Tech companies ‘need smart people, of which Ontario has no shortage, and they need venture capital’– Ontario Premier Kathleen Wynne

OK, so here is where it gets interesting.  Recently, without warning, Canada cancelled its Investor Visa Programme. There was must criticism surrounding this as it was effectively driving immigrant capital into the real estate market and distorting values, especially in resort regions such as Vancouver. When Canada cancelled the investor visa programme, also known as the “millionaire scheme’ there were 46,000 applications in the queue.   You see, there were multiple waves of Chinese immigrants, including those from Hong Kong, Taiwan, and now, Mainland China, which moved in succession to British Columbia and other parts of Canada, bringing their capital with them. The Mainland Chinese have been especially aggressive in buying property and are paying top dollar for it as well. Recently I attended a Collier’s real estate event and the speaker, quoting his Chinese real estate clients, remarked “You ain’t seen nothing yet”.  There is a HUGE amount of capital in China that is going to move out and invest in assets all over the world. We are just seeing the tip of the iceberg at this point.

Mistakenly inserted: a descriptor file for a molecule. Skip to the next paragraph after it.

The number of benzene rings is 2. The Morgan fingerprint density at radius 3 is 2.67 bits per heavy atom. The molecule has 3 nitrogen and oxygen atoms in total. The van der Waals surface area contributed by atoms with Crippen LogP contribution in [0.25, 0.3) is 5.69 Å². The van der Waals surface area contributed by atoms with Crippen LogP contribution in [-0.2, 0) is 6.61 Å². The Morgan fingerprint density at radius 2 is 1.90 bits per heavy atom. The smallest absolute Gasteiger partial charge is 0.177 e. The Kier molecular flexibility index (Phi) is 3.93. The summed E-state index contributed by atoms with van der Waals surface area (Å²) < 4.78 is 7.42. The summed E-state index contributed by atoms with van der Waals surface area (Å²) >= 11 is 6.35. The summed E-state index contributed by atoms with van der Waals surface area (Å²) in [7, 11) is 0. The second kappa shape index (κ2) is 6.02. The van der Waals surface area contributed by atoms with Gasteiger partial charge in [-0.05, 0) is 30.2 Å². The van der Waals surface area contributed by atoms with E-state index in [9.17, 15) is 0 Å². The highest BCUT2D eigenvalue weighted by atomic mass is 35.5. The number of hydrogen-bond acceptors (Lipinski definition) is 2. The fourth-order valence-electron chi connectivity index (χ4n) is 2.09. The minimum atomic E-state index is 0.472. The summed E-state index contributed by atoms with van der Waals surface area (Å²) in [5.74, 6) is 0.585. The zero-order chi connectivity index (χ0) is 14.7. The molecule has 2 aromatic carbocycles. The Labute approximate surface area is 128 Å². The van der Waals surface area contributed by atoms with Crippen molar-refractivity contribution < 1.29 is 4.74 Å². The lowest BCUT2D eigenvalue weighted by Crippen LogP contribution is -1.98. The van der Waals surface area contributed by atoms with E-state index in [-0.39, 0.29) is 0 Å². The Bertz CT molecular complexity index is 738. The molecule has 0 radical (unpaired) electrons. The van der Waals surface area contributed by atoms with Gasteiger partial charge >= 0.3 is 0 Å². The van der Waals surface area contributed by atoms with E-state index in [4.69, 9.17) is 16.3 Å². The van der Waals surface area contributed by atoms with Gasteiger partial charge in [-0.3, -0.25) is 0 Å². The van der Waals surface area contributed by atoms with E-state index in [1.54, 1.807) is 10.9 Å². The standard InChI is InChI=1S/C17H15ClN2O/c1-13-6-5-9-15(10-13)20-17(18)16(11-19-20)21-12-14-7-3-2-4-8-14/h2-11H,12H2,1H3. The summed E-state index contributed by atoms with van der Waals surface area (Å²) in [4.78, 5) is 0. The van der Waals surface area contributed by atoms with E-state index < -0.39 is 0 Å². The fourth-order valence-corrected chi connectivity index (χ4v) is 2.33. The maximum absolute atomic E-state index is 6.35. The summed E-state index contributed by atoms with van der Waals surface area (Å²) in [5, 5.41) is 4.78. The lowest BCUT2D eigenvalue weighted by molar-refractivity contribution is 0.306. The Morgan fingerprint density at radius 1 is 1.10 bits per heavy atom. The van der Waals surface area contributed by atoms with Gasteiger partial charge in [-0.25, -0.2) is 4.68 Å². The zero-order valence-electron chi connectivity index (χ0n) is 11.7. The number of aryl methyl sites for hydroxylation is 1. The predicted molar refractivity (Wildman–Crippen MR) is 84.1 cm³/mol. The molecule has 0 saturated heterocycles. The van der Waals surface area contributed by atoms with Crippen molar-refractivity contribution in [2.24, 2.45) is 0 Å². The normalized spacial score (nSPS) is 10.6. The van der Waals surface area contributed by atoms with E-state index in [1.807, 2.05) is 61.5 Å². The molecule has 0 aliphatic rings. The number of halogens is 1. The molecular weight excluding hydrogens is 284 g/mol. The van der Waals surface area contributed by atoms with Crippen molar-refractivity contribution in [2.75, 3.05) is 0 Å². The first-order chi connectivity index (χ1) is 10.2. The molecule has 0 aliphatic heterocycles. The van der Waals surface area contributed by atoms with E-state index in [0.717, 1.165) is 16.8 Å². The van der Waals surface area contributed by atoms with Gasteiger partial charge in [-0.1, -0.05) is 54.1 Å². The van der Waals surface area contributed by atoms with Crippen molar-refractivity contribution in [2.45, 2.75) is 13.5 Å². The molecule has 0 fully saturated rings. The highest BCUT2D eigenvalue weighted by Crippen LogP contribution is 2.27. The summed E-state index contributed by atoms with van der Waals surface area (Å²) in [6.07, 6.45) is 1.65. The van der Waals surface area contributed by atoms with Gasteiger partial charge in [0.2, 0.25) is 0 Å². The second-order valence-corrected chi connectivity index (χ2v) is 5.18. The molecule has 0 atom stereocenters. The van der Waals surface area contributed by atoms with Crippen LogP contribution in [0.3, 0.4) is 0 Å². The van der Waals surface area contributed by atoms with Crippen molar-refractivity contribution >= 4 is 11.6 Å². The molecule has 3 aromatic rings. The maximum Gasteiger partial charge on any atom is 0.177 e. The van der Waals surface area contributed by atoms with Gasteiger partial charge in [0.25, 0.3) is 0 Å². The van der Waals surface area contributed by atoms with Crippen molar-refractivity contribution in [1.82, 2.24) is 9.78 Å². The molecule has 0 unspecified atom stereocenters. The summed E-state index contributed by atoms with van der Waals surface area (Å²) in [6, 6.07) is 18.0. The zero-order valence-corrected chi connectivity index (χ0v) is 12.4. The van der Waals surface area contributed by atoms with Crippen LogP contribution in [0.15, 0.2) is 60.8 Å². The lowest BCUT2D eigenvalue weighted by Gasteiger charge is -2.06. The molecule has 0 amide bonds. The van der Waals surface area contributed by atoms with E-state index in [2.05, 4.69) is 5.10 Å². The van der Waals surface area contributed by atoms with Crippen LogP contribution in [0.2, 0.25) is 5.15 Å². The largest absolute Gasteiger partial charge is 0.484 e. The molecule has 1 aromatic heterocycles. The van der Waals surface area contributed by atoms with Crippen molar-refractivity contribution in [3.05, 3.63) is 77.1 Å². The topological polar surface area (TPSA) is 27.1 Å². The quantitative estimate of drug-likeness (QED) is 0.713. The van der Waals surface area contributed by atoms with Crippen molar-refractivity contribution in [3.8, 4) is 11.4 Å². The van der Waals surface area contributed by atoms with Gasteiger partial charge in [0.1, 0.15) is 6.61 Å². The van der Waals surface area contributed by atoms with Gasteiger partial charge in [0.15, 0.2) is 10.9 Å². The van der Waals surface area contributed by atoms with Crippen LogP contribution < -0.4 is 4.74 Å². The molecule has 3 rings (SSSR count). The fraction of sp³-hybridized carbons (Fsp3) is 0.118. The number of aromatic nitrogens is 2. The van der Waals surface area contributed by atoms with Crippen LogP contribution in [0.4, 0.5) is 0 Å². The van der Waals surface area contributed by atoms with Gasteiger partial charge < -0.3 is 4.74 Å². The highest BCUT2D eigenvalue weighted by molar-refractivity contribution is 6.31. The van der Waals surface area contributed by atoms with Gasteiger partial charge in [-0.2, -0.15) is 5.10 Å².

There were various reasons why Canada dumped the millionaire visa program, from political controversy to just plain strategy. Capital was coming into the nation and just sitting in real estate assets. It wasn’t being productive.